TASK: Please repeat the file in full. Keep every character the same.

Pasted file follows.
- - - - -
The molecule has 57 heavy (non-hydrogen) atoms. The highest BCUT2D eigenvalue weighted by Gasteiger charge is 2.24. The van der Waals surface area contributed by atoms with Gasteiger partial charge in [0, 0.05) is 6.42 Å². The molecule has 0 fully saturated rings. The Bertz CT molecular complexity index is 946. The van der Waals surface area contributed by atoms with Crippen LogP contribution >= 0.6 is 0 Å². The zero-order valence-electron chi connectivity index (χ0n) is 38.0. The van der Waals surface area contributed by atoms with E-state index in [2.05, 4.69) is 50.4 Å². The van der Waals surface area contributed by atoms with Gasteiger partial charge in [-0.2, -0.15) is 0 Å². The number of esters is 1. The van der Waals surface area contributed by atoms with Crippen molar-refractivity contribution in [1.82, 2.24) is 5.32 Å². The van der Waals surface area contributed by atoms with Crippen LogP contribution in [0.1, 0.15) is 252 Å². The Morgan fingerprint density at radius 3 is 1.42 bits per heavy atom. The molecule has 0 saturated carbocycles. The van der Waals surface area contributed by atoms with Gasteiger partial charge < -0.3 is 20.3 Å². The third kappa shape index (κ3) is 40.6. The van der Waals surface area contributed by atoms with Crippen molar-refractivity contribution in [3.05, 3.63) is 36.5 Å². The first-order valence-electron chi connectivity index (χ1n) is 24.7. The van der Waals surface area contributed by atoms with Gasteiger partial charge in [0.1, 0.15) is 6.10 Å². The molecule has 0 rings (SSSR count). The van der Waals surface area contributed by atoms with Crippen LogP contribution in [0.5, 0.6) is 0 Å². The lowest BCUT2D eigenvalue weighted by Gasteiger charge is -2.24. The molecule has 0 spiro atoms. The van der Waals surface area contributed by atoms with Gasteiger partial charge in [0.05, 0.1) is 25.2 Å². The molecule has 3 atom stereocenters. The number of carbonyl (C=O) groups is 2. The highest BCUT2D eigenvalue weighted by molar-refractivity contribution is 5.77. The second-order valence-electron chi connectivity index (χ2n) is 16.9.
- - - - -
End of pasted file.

The molecule has 57 heavy (non-hydrogen) atoms. The highest BCUT2D eigenvalue weighted by Gasteiger charge is 2.24. The van der Waals surface area contributed by atoms with Gasteiger partial charge in [0, 0.05) is 6.42 Å². The molecule has 0 fully saturated rings. The Bertz CT molecular complexity index is 946. The van der Waals surface area contributed by atoms with Crippen LogP contribution >= 0.6 is 0 Å². The zero-order valence-electron chi connectivity index (χ0n) is 38.0. The van der Waals surface area contributed by atoms with E-state index in [2.05, 4.69) is 50.4 Å². The van der Waals surface area contributed by atoms with Gasteiger partial charge in [-0.2, -0.15) is 0 Å². The number of esters is 1. The van der Waals surface area contributed by atoms with Crippen molar-refractivity contribution in [1.82, 2.24) is 5.32 Å². The van der Waals surface area contributed by atoms with Crippen LogP contribution in [0.1, 0.15) is 252 Å². The Morgan fingerprint density at radius 3 is 1.42 bits per heavy atom. The molecule has 0 saturated carbocycles. The van der Waals surface area contributed by atoms with Gasteiger partial charge < -0.3 is 20.3 Å². The third kappa shape index (κ3) is 40.6. The van der Waals surface area contributed by atoms with Crippen molar-refractivity contribution in [3.05, 3.63) is 36.5 Å². The first-order valence-electron chi connectivity index (χ1n) is 24.7. The van der Waals surface area contributed by atoms with Gasteiger partial charge in [0.1, 0.15) is 6.10 Å². The molecule has 0 rings (SSSR count). The van der Waals surface area contributed by atoms with Crippen LogP contribution in [0.5, 0.6) is 0 Å². The lowest BCUT2D eigenvalue weighted by Gasteiger charge is -2.24. The molecule has 0 spiro atoms. The van der Waals surface area contributed by atoms with Gasteiger partial charge in [0.05, 0.1) is 25.2 Å². The molecule has 3 atom stereocenters. The number of carbonyl (C=O) groups is 2. The highest BCUT2D eigenvalue weighted by molar-refractivity contribution is 5.77. The second-order valence-electron chi connectivity index (χ2n) is 16.9.